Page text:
Access times for any optical media is absolutely horrible when compared to all other storage mediums. It's on the order of milliseconds due to the mechanical parts. True random-access mediums (such as RAM) are on the order of 5-10 ns. Thus random single-byte reads on optical media is not really feasible. DVD's and CD's, like the old record players they replace are built for sequential reads and writes, this is why the gentlemen above states that it is inherently a non-random access method. Yes, technically you can do it, but it is utterly too slow to be considered.

Well. DVD-RAM's are formatted like hard disks - in sectors that can be accessed in a random manner. Other DVD formats are like old vinyl discs or CD disks - data is in a long spiral. See e.g. "RAM" does not refer to speed but the way the memory access is arranged. —Preceding unsigned comment added by (talk) 20:45, 5 November 2007 (UTC)

It is not exact to say DVD-RAM are formatted like hard-disks, and the sentence "The on-disc structure of DVD-RAMs is closely related to hard disk and floppy disk technology, as it stores data in concentric tracks" in the article is wrong. In a DVD-RAM, data is in a long spiral, like in other DVDs, but it's divided into sectors (that can be accessed randomly for read or write operations, like RAM). From the ECMA-330 Standard, chapter 14.1: "Each Track shall form a 360° turn of a continuous spiral", from ECMA-330 Standard, chapter 14.2: "The Track Path shall be a continuous spiral from the inside (beginning of the Lead-In Zone) to the outside (end of the Lead-Out Zone) of the disk."--Evoisard (talk) 17:02, 6 December 2007 (UTC)
DVD-RAM does not use a spiral track. The tracks are annular, just like on a hard disc. The reference you used applies to single layer conventional DVD media only. (talk) 17:05, 24 September 2010 (UTC)

The myth of DVD-RAM's data can be retained long[edit]

"Long life — without physical damage, data is retained for 30 years minimum."

I wonder if it is just a theoretical claim. There're some theoretical claims about the lifespans of different DVDs:
- Expected longevity of dye-based DVD-R and DVD+R discs is anywhere from 20 to 250 years
- The phase-change erasable formats (DVD-RAM, DVD-RW, and DVD+RW) have an expected lifetime of 25 to 100 years.

However some evidence shows the claims may be wrong. Some DVD discs may go off just after a few years or even less.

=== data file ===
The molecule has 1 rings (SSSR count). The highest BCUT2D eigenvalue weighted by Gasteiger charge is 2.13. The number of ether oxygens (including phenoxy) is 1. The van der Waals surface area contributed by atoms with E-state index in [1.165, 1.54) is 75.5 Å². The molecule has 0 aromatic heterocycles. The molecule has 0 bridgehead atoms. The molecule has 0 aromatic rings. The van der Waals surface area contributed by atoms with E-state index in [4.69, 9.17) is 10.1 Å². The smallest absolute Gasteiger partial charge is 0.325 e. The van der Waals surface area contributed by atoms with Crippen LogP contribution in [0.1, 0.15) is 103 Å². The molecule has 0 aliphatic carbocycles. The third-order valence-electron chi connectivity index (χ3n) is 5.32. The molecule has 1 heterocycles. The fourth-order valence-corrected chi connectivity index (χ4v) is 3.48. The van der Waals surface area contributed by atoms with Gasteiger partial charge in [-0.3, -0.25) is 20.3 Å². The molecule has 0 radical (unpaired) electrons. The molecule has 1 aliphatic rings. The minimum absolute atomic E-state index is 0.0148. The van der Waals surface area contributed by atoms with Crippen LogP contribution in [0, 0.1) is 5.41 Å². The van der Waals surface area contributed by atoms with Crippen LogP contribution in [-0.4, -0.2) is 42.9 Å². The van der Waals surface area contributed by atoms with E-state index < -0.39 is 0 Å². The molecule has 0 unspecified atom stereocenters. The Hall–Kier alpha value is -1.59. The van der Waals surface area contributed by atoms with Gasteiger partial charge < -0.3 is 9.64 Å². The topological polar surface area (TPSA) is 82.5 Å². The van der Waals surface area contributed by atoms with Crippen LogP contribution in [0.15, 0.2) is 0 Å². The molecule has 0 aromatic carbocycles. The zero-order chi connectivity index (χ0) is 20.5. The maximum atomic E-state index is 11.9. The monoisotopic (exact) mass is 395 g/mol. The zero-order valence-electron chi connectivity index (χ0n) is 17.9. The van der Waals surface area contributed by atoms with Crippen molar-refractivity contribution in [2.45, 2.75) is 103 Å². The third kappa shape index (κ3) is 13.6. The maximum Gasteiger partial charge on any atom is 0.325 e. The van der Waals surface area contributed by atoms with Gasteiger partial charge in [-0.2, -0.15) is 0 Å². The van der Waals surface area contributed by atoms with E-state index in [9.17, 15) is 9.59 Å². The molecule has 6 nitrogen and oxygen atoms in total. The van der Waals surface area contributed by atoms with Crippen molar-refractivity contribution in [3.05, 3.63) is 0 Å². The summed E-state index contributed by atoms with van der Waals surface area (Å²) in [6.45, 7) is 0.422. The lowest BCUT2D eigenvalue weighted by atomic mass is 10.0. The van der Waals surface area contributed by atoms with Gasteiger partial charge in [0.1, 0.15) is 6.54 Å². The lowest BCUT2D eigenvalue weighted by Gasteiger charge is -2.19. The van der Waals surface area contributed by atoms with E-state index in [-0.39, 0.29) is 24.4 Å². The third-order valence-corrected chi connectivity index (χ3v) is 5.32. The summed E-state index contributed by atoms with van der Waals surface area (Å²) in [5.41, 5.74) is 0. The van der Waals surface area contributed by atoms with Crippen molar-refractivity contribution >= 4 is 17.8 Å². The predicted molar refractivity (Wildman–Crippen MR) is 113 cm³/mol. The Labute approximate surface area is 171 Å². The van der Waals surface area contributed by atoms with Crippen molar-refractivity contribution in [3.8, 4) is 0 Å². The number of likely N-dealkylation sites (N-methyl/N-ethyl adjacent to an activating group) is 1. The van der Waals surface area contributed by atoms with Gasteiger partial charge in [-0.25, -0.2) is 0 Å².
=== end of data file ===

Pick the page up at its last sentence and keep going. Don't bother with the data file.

DVD-RAM has been around for somewhat less than thirty years so time travel notwithstanding the data is theoretical.
I had a DVD-RAM disc that kept the data from 1998 till it's destruction by sitting on it by accident in 2006. I never formatted it, and used a particular program to write to it, though, 'til I got a Mac with OS X. That's my personal experience. I do have DVD-RAM discs from 2000 to the present that have also retained data. So, what are you getting after? Apple8800 (talk) 08:52, 11 December 2010 (UTC)arsim azizi

Disadvantages of DVD-RAM[edit]

I removed the following from the article:

The statement is true, but we should be comparing DVD-RAM to other types of DVD media, not to hard disks, or video cards, or pregnancy pills.

 If you are considering using DVD-RAM as additional primary storage you should consider the overall performance compared to other types of storage. I agree however that a comparison of access time is not much use.

VR mode recording mode[edit]

The article uses this phrase several times without defining it. It might be that 'VR' stands for "video recording", but I'm not sure what that has to do with DVD+-RW... and if so, the phrase is doubly redundant: 'video recording mode recording mode'?! So it needs to be explained the first time it's used, or if it's that redundant thing it should get cleaned up. 14:07, 17 February 2007 (UTC)

packaging + drives[edit]

Its not clear whether DVD-RAMs are played in their cartridges or have to be removed from these out of these to do so. Are drives that support them specially constructed to accept the cartridges (or bare disks)?--ChrisJMoor 19:04, 25 March 2007 (UTC)